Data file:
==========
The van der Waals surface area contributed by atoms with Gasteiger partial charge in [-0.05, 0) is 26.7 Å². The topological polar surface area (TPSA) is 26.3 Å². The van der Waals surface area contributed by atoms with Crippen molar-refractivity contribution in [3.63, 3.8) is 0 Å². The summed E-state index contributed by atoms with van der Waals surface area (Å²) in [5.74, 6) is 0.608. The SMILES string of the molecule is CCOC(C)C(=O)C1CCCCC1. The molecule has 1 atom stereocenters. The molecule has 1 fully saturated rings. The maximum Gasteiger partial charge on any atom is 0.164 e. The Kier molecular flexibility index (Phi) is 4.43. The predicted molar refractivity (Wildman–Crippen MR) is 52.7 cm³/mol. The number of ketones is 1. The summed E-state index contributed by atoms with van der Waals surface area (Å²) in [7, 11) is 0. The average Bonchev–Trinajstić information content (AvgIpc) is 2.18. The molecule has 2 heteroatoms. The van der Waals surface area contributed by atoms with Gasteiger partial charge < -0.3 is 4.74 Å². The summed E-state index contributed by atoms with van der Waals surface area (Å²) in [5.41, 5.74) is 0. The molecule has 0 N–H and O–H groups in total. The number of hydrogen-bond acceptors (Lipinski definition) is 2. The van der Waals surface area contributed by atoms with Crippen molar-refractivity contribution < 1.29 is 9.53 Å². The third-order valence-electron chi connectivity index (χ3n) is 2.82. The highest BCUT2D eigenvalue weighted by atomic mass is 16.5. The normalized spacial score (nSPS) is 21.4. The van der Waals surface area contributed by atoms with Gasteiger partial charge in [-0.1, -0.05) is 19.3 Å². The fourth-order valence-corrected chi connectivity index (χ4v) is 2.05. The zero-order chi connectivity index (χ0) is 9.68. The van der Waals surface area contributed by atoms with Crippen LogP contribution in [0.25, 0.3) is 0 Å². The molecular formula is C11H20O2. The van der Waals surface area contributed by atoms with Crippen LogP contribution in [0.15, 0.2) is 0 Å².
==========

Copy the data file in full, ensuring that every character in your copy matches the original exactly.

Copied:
The van der Waals surface area contributed by atoms with Gasteiger partial charge in [-0.05, 0) is 26.7 Å². The topological polar surface area (TPSA) is 26.3 Å². The van der Waals surface area contributed by atoms with Crippen molar-refractivity contribution in [3.63, 3.8) is 0 Å². The summed E-state index contributed by atoms with van der Waals surface area (Å²) in [5.74, 6) is 0.608. The SMILES string of the molecule is CCOC(C)C(=O)C1CCCCC1. The molecule has 1 atom stereocenters. The molecule has 1 fully saturated rings. The maximum Gasteiger partial charge on any atom is 0.164 e. The Kier molecular flexibility index (Phi) is 4.43. The predicted molar refractivity (Wildman–Crippen MR) is 52.7 cm³/mol. The number of ketones is 1. The summed E-state index contributed by atoms with van der Waals surface area (Å²) in [7, 11) is 0. The average Bonchev–Trinajstić information content (AvgIpc) is 2.18. The molecule has 2 heteroatoms. The van der Waals surface area contributed by atoms with Gasteiger partial charge < -0.3 is 4.74 Å². The summed E-state index contributed by atoms with van der Waals surface area (Å²) in [5.41, 5.74) is 0. The molecule has 0 N–H and O–H groups in total. The number of hydrogen-bond acceptors (Lipinski definition) is 2. The van der Waals surface area contributed by atoms with Crippen molar-refractivity contribution < 1.29 is 9.53 Å². The third-order valence-electron chi connectivity index (χ3n) is 2.82. The highest BCUT2D eigenvalue weighted by atomic mass is 16.5. The normalized spacial score (nSPS) is 21.4. The van der Waals surface area contributed by atoms with Gasteiger partial charge in [-0.1, -0.05) is 19.3 Å². The fourth-order valence-corrected chi connectivity index (χ4v) is 2.05. The zero-order chi connectivity index (χ0) is 9.68. The van der Waals surface area contributed by atoms with Crippen LogP contribution in [0.25, 0.3) is 0 Å². The molecular formula is C11H20O2. The van der Waals surface area contributed by atoms with Crippen LogP contribution in [0.15, 0.2) is 0 Å².